Red Cross enters Syrian city of Homs, negotiates evacuation of wounded
U.S. to Syrian troops: Refuse to take part in violence against your own countrymen and you will be hailed as heroes.
Red Cross aid workers entered a besieged neighborhood in the Syrian city of Homs Friday and are negotiating with authorities and rebels to evacuate all wounded, including two Western journalists, a spokesman said.
"The effort to evacuate the reporters … who were injured in a government attack that killed American war correspondent Marie Colvin and French photographer Remi Ochlik … is part of a wider international push to bring aid to people in the areas hardest hit by Syria's efforts to quash the uprising against President Bashar Assad's rule," the spokesman said.
Meanwhile, U.S. Secretary of State Hillary Clinton called on Syrian soldiers not to use violence against their own countrymen, saying that if they refuse to do so they will "be hailed as heroes."
Speaking in Tunisia at a major international conference on the Syrian crisis, Clinton announced that the U.S. is providing "$10 million to quickly scale up humanitarian efforts, including support for refugees."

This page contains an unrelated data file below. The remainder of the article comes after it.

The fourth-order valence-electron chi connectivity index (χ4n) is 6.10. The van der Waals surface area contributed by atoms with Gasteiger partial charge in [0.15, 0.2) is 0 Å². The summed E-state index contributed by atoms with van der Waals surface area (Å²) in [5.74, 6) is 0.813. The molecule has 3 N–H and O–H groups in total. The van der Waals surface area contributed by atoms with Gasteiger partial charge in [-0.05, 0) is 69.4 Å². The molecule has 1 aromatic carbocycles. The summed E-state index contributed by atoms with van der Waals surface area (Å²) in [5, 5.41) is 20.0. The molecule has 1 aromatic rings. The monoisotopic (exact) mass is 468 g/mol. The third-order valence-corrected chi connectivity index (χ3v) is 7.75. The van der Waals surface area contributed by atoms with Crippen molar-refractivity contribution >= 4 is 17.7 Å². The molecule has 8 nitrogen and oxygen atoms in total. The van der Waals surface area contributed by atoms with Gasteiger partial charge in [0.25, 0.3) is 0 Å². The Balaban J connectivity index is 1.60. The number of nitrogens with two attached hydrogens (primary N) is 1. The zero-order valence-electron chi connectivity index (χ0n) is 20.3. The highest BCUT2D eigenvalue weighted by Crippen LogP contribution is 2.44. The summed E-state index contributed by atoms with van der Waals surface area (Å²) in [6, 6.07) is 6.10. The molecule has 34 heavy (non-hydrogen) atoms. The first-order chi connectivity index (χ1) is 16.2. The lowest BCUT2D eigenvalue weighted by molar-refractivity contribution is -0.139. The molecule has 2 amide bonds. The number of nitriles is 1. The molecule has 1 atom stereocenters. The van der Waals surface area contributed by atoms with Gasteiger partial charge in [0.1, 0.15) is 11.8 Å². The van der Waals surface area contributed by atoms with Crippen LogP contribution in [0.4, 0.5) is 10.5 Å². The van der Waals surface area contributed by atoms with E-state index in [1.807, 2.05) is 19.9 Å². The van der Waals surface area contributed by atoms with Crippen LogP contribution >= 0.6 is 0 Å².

Also on Friday, Foreign Policy magazine published on its website a report which claimed the U.S. is coordinating with regional powers to safeguard Syria's weapons of mass destruction (WMDs) if Assad's regime falls.
"The State Department has begun coordinating with Syria's neighbors to prepare for the handling of President Bashar al-Assad's extensive WMD assets if and when his regime collapses," the report said.
"This week, the State Department sent a diplomatic demarche to Syria's neighbors Iraq, Jordan, Lebanon, and Saudi Arabia, warning them about the possibility of Syria's WMDs crossing their border s and offering U.S. government help in dealing with the problem, three Obama administration officials confirmed," the report added.
Hicham Hassan of the International Committee of the Red Cross said Friday that the ICRC and its local Syrian branch have been working in the Baba Amr neighborhood of Homs since Friday afternoon.
The team is "negotiating with both Syrian authorities and opposition in an attempt to evacuate all persons in need of assistance with no exception," he said, meaning local residents and foreign journalists.
French journalists Edith Bouvier and William Daniels have asked for help leaving the embattled city after Bouvier was wounded in shelling Wednesday that killed Colvin and Ochlik. British photographer Paul Conroy also was wounded in the attack.
But international efforts to end the crisis are also trying to help civilians trapped in embattled areas.
The Syrian uprising, which began last March with protests in some of Syria's impoverished hinterlands, is evolving into one of the most violent of the Arab Spring. Assad's security forces have used extreme force against protesters, and the opposition is increasingly taking up arms.